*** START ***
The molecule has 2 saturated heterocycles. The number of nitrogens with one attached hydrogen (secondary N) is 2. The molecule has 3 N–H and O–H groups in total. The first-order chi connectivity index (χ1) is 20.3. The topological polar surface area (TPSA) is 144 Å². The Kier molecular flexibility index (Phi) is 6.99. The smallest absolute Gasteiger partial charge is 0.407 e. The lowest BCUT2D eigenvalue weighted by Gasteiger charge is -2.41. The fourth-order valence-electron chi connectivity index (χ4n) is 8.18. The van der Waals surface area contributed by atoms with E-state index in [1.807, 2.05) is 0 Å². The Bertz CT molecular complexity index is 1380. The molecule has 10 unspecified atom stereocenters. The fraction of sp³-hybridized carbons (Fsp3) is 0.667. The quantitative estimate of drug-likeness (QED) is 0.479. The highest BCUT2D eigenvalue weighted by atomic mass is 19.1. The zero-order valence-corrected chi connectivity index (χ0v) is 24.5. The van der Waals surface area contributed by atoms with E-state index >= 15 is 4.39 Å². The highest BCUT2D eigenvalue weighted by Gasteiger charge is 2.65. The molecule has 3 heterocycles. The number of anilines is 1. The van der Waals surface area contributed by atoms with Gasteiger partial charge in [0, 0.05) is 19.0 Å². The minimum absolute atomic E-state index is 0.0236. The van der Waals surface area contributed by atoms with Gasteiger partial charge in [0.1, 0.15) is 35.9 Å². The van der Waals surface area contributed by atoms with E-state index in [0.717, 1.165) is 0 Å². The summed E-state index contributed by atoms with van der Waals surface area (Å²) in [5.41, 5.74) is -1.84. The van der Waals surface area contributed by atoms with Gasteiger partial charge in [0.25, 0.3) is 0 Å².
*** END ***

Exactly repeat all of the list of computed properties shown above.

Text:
The molecule has 2 saturated heterocycles. The number of nitrogens with one attached hydrogen (secondary N) is 2. The molecule has 3 N–H and O–H groups in total. The first-order chi connectivity index (χ1) is 20.3. The topological polar surface area (TPSA) is 144 Å². The Kier molecular flexibility index (Phi) is 6.99. The smallest absolute Gasteiger partial charge is 0.407 e. The lowest BCUT2D eigenvalue weighted by Gasteiger charge is -2.41. The fourth-order valence-electron chi connectivity index (χ4n) is 8.18. The van der Waals surface area contributed by atoms with E-state index in [1.807, 2.05) is 0 Å². The Bertz CT molecular complexity index is 1380. The molecule has 10 unspecified atom stereocenters. The fraction of sp³-hybridized carbons (Fsp3) is 0.667. The quantitative estimate of drug-likeness (QED) is 0.479. The highest BCUT2D eigenvalue weighted by atomic mass is 19.1. The zero-order valence-corrected chi connectivity index (χ0v) is 24.5. The van der Waals surface area contributed by atoms with E-state index >= 15 is 4.39 Å². The highest BCUT2D eigenvalue weighted by Gasteiger charge is 2.65. The molecule has 3 heterocycles. The number of anilines is 1. The van der Waals surface area contributed by atoms with Gasteiger partial charge in [0, 0.05) is 19.0 Å². The minimum absolute atomic E-state index is 0.0236. The van der Waals surface area contributed by atoms with Gasteiger partial charge in [0.1, 0.15) is 35.9 Å². The van der Waals surface area contributed by atoms with E-state index in [0.717, 1.165) is 0 Å². The summed E-state index contributed by atoms with van der Waals surface area (Å²) in [5.41, 5.74) is -1.84. The van der Waals surface area contributed by atoms with Gasteiger partial charge in [0.25, 0.3) is 0 Å².